Book Review: Treasure Hunters

Treasure Hunters
Book #1
by James Patterson & Chris Grabenstein
read by Brian Kennedy

My rating: 3 / 5
Genre: Children’s adventure

The Kidds are a family of treasure hunters. They live on a boat, traveling the world, recovering various kinds of items from shipwrecks. But after the separate but equally mysterious disappearances of both of their parents, the Kidd children are left on their own to deal with a band of pirates who want their treasure and local authorities who don’t want them to be left on their own. Then some clues surface that point at evidence to what really happened to their parents, and the adventure really begins.

I’m a bit torn on this book. The overall story was fun and adventurous and ends with a promise of more of the same. The main cast consists of 4 kids: the oldest is Tommy, then Storm, and twins Bick and Beck (short for Bickford and Rebecca). Bick is the narrator of the book, and Beck draws the illustrations along the way. I had to borrow the ebook to be able to see the illustrations, and I liked them, even one part when they were drawn by a different character.

However, I wrote more notes while listening, of things I wanted to remember for later, than I have for any book I’ve ever read. Not all of these notes were of issues I had with the story. For example, there was a gang of pirates that were basically surfer dudes, and the way they were voiced by the narrator gave that part of the story a major 3 Ninjas vibe, which I quite enjoyed. The narrator did a good job of sounding like a 12-year-old boy most of the time, but sounding like older characters when needed, too. Now and then, he seemed to put the emphasis in the wrong place, but overall, I liked the narrator.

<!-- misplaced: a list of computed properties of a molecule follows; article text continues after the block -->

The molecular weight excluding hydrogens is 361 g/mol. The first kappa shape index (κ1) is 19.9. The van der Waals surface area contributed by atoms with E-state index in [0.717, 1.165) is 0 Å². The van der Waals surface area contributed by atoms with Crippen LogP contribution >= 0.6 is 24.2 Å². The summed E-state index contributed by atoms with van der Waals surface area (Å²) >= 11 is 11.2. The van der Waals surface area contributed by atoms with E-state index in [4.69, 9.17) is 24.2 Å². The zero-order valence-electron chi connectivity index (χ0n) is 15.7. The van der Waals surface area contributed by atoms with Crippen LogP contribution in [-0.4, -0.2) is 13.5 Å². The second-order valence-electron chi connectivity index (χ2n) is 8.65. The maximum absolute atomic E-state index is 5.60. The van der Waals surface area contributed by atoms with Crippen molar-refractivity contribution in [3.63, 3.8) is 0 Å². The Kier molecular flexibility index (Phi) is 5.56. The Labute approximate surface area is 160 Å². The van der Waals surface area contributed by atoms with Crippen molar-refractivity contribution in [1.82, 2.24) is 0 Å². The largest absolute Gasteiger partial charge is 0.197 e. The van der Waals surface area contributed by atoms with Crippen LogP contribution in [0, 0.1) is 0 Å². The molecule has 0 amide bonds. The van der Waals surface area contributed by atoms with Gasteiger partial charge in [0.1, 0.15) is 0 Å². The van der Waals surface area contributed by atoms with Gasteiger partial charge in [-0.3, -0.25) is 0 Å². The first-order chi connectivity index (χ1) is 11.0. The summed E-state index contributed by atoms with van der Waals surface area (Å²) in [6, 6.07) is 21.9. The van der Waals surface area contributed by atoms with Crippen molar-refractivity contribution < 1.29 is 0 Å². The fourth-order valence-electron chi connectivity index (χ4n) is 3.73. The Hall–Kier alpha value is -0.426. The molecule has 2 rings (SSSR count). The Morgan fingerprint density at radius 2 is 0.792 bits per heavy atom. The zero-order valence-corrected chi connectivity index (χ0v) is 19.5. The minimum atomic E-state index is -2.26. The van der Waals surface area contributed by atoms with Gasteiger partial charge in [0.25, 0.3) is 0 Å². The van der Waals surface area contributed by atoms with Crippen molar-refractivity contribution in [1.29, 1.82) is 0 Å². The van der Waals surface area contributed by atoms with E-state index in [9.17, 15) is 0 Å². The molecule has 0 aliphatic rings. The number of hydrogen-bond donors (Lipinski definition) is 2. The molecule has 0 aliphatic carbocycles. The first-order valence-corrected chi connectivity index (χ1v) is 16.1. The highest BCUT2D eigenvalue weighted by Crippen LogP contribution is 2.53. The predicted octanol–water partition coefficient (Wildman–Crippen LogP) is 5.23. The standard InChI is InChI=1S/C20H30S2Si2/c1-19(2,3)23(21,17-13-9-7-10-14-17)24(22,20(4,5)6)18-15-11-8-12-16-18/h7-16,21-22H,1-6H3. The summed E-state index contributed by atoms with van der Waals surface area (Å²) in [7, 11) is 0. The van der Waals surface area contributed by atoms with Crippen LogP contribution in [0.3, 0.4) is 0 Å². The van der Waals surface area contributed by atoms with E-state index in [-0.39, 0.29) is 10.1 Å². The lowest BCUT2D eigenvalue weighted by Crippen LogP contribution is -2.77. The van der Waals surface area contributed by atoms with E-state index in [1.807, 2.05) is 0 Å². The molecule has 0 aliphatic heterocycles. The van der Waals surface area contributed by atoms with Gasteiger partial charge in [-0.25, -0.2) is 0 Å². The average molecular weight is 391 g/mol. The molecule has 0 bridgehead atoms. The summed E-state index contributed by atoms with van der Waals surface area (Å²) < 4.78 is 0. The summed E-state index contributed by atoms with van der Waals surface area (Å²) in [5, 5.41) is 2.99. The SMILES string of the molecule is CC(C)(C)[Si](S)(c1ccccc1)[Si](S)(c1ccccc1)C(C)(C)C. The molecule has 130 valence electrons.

What most of my notes boil down to are things I didn’t like about the way characters are presented or written. Tommy was probably my favorite of the Kidds. He’s uncomplicated and smarter than he seems. Storm is a fairly stereotypical, way-too-smart-to-be-believable character, even to the point of being overweight and socially awkward. It seems a little too much like the author(s) enjoys shaming fat people, not just because of this character (and it had to be pretty deliberate to make her this way, since it’s unlikely to me that someone living the way this family does would become so overweight), but because there are two other characters in the book that are described as ridiculously obese, and the narrator, who knows how much his sister hates to be teased about her weight, is not remotely kind in his descriptions of those characters.

Then we have Bick and Beck and their “twin tirades,” which are quick argument “squalls.” After a few of these, I realized that they’re really just a way for them to discuss opposing views, but they start out already angry. They mostly feel forced, and frankly, their parents should have put a stop to them a long time ago, insisting instead that they find a calmer and more healthy way to communicate. Also, all three of the kids were far too cavalier about the perceived deaths of their parents. They moved on so fast, it was as if they weren’t very attached to them.

This is the first of anything by James Patterson that I’ve read, but I have enjoyed books by Chris Grabenstein before. I’d really like to see where this story goes and hope that some of what I didn’t like about this book will be lessened in the future, as the series continues.

Find out more about Treasure Hunters

See what I’m reading next.

If you’ve read this book, or read it in the future, feel free to let me know what you think!

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